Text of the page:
The Salina Journal from Salina, Kansas on April 12, 2001 · Page 10
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The Salina Journal from Salina, Kansas · Page 10

Salina, Kansas
Issue Date:
Thursday, April 12, 2001
Page 10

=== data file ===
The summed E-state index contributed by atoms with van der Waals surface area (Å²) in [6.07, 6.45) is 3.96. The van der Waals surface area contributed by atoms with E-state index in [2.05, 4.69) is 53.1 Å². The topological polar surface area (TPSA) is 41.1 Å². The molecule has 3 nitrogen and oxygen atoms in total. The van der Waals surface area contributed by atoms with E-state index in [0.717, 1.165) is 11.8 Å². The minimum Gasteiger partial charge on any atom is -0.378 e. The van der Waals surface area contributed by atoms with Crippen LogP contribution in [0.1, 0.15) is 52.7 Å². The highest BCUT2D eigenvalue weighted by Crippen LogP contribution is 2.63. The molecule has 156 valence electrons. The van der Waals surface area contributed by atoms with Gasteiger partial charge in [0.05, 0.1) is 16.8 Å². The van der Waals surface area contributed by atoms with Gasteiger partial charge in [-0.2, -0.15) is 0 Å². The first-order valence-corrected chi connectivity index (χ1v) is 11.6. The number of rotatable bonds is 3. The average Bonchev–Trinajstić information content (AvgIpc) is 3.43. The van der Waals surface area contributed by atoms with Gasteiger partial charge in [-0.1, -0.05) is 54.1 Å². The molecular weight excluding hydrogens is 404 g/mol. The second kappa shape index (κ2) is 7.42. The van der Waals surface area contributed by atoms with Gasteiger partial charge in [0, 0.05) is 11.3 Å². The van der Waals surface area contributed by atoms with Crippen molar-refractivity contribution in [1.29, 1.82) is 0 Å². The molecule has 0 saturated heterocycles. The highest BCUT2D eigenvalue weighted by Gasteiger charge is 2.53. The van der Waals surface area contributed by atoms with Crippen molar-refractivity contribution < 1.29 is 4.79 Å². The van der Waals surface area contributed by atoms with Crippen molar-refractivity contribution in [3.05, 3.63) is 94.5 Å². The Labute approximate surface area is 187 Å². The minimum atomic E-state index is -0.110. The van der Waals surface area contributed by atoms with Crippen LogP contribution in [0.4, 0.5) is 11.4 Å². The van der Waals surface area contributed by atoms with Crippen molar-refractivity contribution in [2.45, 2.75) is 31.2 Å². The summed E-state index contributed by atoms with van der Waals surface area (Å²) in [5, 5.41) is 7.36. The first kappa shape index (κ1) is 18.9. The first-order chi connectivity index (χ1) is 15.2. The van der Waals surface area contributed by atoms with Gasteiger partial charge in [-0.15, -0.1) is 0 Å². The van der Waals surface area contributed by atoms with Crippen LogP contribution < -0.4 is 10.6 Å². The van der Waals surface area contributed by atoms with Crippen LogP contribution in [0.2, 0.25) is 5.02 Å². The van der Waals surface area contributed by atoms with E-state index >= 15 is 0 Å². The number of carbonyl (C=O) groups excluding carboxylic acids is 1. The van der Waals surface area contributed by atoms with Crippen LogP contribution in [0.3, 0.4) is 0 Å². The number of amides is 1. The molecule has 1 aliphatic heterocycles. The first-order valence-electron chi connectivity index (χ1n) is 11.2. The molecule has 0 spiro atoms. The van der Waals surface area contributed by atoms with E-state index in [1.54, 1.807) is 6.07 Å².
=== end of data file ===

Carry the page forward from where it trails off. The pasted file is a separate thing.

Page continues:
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B2 THURSDAY, APRIL 12, 2001 GREAT PLAINS THE SAUNA JOURNAL A Look Ahead 12 TlmrsJay • CONVOCATION: Earth Day Convocation \Nith David Van Tassell of Tlie Land Institute. 11 a.m., Miller Chapel, Kansas Wesleyan University. Free. 8275541, Ext. 1280. • EVENT: Golden Years Spring Festival, featuring food, games, dancing and entertainment. 9 a.m.-9 p.m.. Bicentennial Center. • PROGRAM: Salina Coin Club presents "Collecting Kansas Tokens." 7:30 p.m., Veterans of Foreign Wars, 1108 W. Crawford. • PROGRAM: Roundtable Discussion: "Why Performance Art?" with curator Maria Velasco. Noon, Salina Art Center, 242 S. Santa Fe. Free. 8271431. • PROGRAM: Brown-bag lunch and IGNITE discussions with Harley Elliott, education coordinator for Saline Art Center, and Brad Anderson, chairman of the Kansas Wesleyan University art department. 12:15 p.m.. The Gallery, Sams Hall of Fine Arts, Kansas Wesleyan University. 827-5541, Ext. 1127. • PUBLIC MEETING: Business Improvement District 1 Design Review Board. 4 p.m., 114A S. Seventh. 8250535. • LINDSBORG: Honors recital for music students. 3:15 p.m., Presser Hall, Bethany College. (785) 227-3311. 13 Friday • EVENT: Salina Senior Center's Annual.Easter Egg Hunt. 11 a.m.. Senior Center, 245 N. Ninth. 827-9818. • MUSIC:High-energy rock with Tite Grip. 9:30 p.m., King of Clubs, 1056 E. Pacific. $4. • MUSIC: Easter Cantata: "On A Hill Too Far Away." 7 p.m., First Church of the Nazarene, 1425 S. Ohio. 823-6331. • THEATER: Salina Community Theatre presents "Inherit the Wind" — evolution in education and the legal clash. 8 p.m., 303 E. Iron. 827-3033. • LINDSBORG: Performance of "St. Matthew's Passion." 7:30 p.m., Presser Hall, Bethany College. (785) 227-3311. Listing Events Items for the Calendar of Events should be sent at least two weeks in advance to: Calendar of Events, The Salina Journal, P.O. Box 740, Salina 67402. Be sure to include name, address and telephone number. T GEOGRAPHY BEE Landlocked Fourth-grader secures state geography bee By AMY SULLIVAN The Salina Journal Ben Detrixhe rarely goes a couple of days without opening one of his atlases. Since before he started school, the 10-year-old has had an affection for books and maps. His interest was dinosaurs, until one day Ben started spinning his father's globe, said Mari Detrixhe, his mother. His parents found themselves buying an updated globe and atlases instead of children's books. Ben, a fourth-grader at Clyde Elementary School, won the state Geography Bee last week at Fort Hays State University. "We thought (the state bee) would be a good experience, and he goes out and wins it," Ben's father, Ed Detrixhe, said. Melissae Stiles, Ben's gifted-education teacher who accompanied him to the Hays contest, said Ben was the only one of the 20 fourth- "We thought (the state bee) would he a good experience, and he goes out and wins it." Ed Detrixhe father of geography bee winner through-eighth-grade students in his preliminary group to answer correctly all eight questions. In the finals, he missed just one question. Stiles will accompany Ben to the national competition May 22 and 24 in Washington, D.C. Their expenses will be paid by the National Geographic Society, which sponsors the contest. Ben's parents said they plan to go, too. Ben likely will be one of the youngest competitors. He said competing against older students isn't intimidating, but the weight of national competition is a factor. "I'll still be nervous, espe­ cially since it's nationals," Ben said. Country locations won't be all he needs to know to win. He also needs to know about cultures, religions and economies of the world, along with current events. "Most of the current events I know because my parents talk about them and I listen," Ben said. Teacher Stiles said Ben tends to be a listener around adults. He's outgoing with other kids and is a stickler for details, especially grammar. "Ben seems to have a mind that can absorb the information, and he doesn't ever forget it," Stiles said. His mother said he seems to be having fun. Once she asked him if he wanted any geography games. "I have a lot of games I've made up," he told her. When Ben takes his nose out of a book, he can be found shooting hoops or playing baseball. "I would say basketball is my favorite," he said. BRIEFLY T SALINA BUSINESS Ovation breaks ground Cabinet makers to build new $1.3 million plant, triple production By AMY SULLIVAN TIK Salina Journal A groundbreaking Wednesday ceremoniously launched construction of a new plant that will allow Ovation Cabinetry to triple its production and add 50 employees over the next five years. The company, which now employs 33, makes upper-end kitchen cabinets that are mar­ keted throughout the Midwest. Sales last year were $4 million, up 30 percent from the previous year. The company's new $1.3 million, 25,000-square-foot plant will be built on an 8-acre tract at the northeast corner of Scanlan and Wall streets in the Airport Industrial Area. The move-in date will be sometime in September. Joe Lorenz, majority owner of the company, said demand for Ovation cabinets is so high that production needs can't be met at the company's plant at 2804 Arnold. Sunflower / Ongoing conflict FROM PAGE B1 The House has approved a bill to take away the attorney general's power to appoint the directors. The governor, House speaker and Senate president would appoint three directors each, with one of the governor's appointees coming from a list of Blue Cross nominees. Supporters say the change would make the Sunflower Foundation more accountable to the public. "It's an honest attempt to integrate what the Sunflower Foundation could be doing with other state initiatives," House Speaker Kent Glasscock, R-Manhattan, said Wednesday However, the House's action also is part of ongoing conflict between Stovall, a moderate Republican, and some legislators, particularly conservative Republicans. Bashing the attorney general "Some of it is just the standard Attorney General Stovall- bashing," said Sen. David Adkins, R-Leawood, a Stovall ally. Stovall's office would not "By taking unilateral action, the attorney general bruised some of the egos in the Legislature." Sen. David Adkins R-Leawood jump into the public debate, and spokeswoman Mary Tritsch would not speculate on how enacting the changes could affect the settlement. Blue Cross-Blue Shield of Kansas filed suit in 1997 in Shawnee County District Court, seeking clarification of whether it was a charity under Kansas law. The state contended the company was a charitable organization and that the people of Kansas had a claim on some of its assets. The House added its proposal to a Senate bill requiring the attorney general to review agreements involving the*Children's Cabinet, which makes recommendations on how to spend the state's share of a national settlement of tobacco lawsuits. Vote: 121-2 House members approved the bill Friday, 121-2, returning the bill to the Senate. Legislative leaders expect to appoint a joint conference committee to write the final version. The House also approved and sent to Gov. Bill Graves a Senate measure making the foundation subject to the state's open meetings and records act. Rep. Tony Powell of Wichita, a conservative Republican and one of Stovall's strongest critics, said the attorney general could have avoided conflict by consulting the Legislature on the settlement. "It became a power play, and she's going to lose," Powell said. But Adkins called the controversy "more of a PR issue than a policy issue." "By taking unilateral action, the attorney general bruised some of the egos in the Legislature," he said. Lorenz, Hastings, Minn., three years ago joined the three Salina partners in Ovation and since has become the majority owner. His, partners are Dan Gooden, Bill Gray and Brad Bassett. Gooden said Lorenz has 20 years of retail cabinet experience, and the business contacts he hgs developed have played a key role in the growth of the custom-made cabinet firm. Lorenz agrees contacts are. essential. "The cabinet industry is a big industry, but it's pretty small in terms of the amount of companies in It," he said. "What's important is that everyone knows who you are." Gray said the new manufacturing plant, besides allowing for increased production, wiU enable the com^pany to offer more options such as cabinet finishes. • Reporter Amy Sullivan can be reached at 823-6464, Ext. 125, or by e-mail at sjasullivan © Salinan sentenced in theft, threat to kill A Salinan accused of threatening to shoot and kill a grocery clerk who confronted him as he attempted to steal two cases of beer was sentenced Wednesday to spend 10 months in prison. Joseph Lawrence Hartman, 22, 651 Highland, was arrested after trying, unsuccessfully, to take two cases of beer from Dillons supermarket at 2350 Planet on Sept. 28. The clerk who confronted him got the license tag number of the getaway car and reported it to police. Hartman was convicted of making a criminal threat and was sentenced to prison by Saline County District Judge George Robertson. Hartman also was convicted of misdemeanor theft in connection with stealing beer at the same store two days earlier. For that crime, Hartman was sentenced to a concurrent prison term of six months. The judge denied probation. Truancy program gets grant for staff Saint Francis Academy has received a $12,690 state Family Preservation Grant to fund two part-time staff members to deal with truant students in Saline and Ottawa counties. Two part-time workers have been hired. Saint Francis' truancy program has been running since October. Jim DuBpis, the Outreach program director at Saint Francis Academy, 5097 W. Cloud, said the goal is to keep students "out of the judicial system as much as possible. "It is one of those things that if we don't put some emphasis on it will lead to more problems," he said. "This prevents the kids from getting into further problems with the courts." Post office honoring Stiles Saturday CLAFLIN — The U.S. Postal Service is joining the celebration to honor Southwest Missouri State star Jackie Stiles. A pictorial cancellation bearing Stiles' name will be available in her hometown of Claflin Saturday — the day the community will hold a parade to honor the NCAA women's career scoring leader. Those mailing a letter that day, or those who stop by a temporary post office station there, will receive the pictorial cancellation: "Jackie Stiles Hometown Station April 14, 2001." Those who cannot attend the event in Claflin can still obtain a cancellation by submitting a mall-order request. Customers should affix stamps to any postcards or envelopes, place them into a larger envelope and mail It to: Pictorial Cancellations, Jackie Stiles Hometown Station, Postmaster Alvita Gates, 218 Main St. Claflin, KS 67525-9998. Yard waste dates set at recreation area Dates for free disposal of yard waste at the East Crawford Recreation Area have been set, with one change In the program this year — there won't be free wood chips to give away Rodger Schneider, owner of Kanza Organlcs, 600 S. LlghtvlUe, told Salina city commissioners that the city giving away free wood chips hurt his business. That prompted commissioners to make the change. People may bring limbs, branches, brush, leaves, clippings and other yard waste at the park drop-off site, located on the east side of the old airport runway. No commercial waste will be accepted, and the dates wUl stand rain or shine. Gates will be open from 8 a.m. to 4 p.m. each of three days: Saturday, May 5 and May 12. From Staff and Wire Reports FREE Roth IRA Information WADDELL &rREED Financial Services' Member SIPC Investing. With a plan.^" Toni Renfro 1.31 N. Santa Fe, Suite lA Salina, KS 67401 785-827-.3606 POOL SERVICE SPA SERVICE WATER CHEMISTRY Poors Plos of Salina 823-POOL • 2501 Market Place CHRIST CATHEDRAL EPISCOPAL Maundy Thursday- 7:00 p.m. Good Friday- 12:10 p.m. Holy Saturday - 7:00 p.m. Easter Sunday- 10:00 a.m. 138 S. Eighth St., Salina • 827-4440 |K Teachers / No longer rookies FROM PAGE B1 They write papers reflecting on their experiences. At the end, they're no longer roolties. "This program prepares teachei-s very effectively for what they'll experience in a classroom setting," Lane said. He credits North High teachers for developing a program that offers potential for long- term retention. Lane likes the focus: theory to practice to relevancy Since the program was started four years ago, he said, "I don't know of a single graduate who's not teaching." Career changers Lane thinks that filling the teacher shortage will require a variety of approaches, including alternative certification. People trained as teachers can easily take a job in another field; other professionals can't just step into the classroom. "Just knowing your subject isn't sufficient," said Gage, in Topeka. A person can be well-versed in a field, yet be unable to work with children with a wide range of abilities and attitudes. Gage said. She doesn't want to take any chances. "We're talking about children here," she said. Alternative certification She speaks highly of alternative teacher certification programs such as the one run by Lane at Wichita State. The program is for people who want to teach at the high school level and who already have one or more degrees in biology, chemistry, physics, physical science, math, English, social studies, Spanish, French, art, music or physical education. The program allows prospective teachers to join a two-year graduate program, taking courses in the summer and working during the school year as a provisionally certified teacher. Applicants must secure a job by an accredited school district before entering. The program, which began in 1992 for returning Peace Corps volunteers, has been expanded to include professionals from many walks of life. Wichita State has 57 students participating in 29 Kansas school districts in 42 schools. A dose of realism Tom Buttery, dean of education at Fort Hays State University, thinks Kansas should approach its teacher shortage with a dose of realism. Location and salaries make a difference, he said. "In some cases, jobs aren't where the people are. "Many 22- and 23-year-olds want to live where there's a little more nightlife," he said. School climate makes a difference, too. "Some get out and find they can't handle the discipline problems," Buttery said. He notes that colleges work to recruit potential teachers and offer programs to address needs. Fort Hays, for example, has developed an undergraduate program for special education. But, Buttery said, "We can't make students elect to go into particular areas." It's hard, for example, to recruit math and science students who could earn thousands more in private industry Bonuses might help recruit teachers to hard-to-fill jobs. Buttery said. WEALTH MANAGEMENT A PRACTICAL APPROACH TO WEALTH MANAGEMENT MONEY MARKET SELECT traits • Acceisyoar nu>K^ ^^^^^^^^^^^^ MMS YIELD TIERS $0.00 - 99^.99 1,000 ' ^^,999.99 5,000 ' n,999.99 15,000 ' 39,999.99 '1^0,000 (mA^otm TIMING IS EVERYTHING. MANAGE YOUR MONEY. CONTROL YOUR FUTURE. DIVERSIFICATION WORKS. til MEMBER CALL ANY DAY 7AM TO 11PM • l -SSS'SCAPFED CTN?!!! FDIC. WWW.CAPFED.COM BALANCE YOUR ASSETS WITH A NAME THAT'S EARNED YOUR TRUST Capitol, Federal' Savings,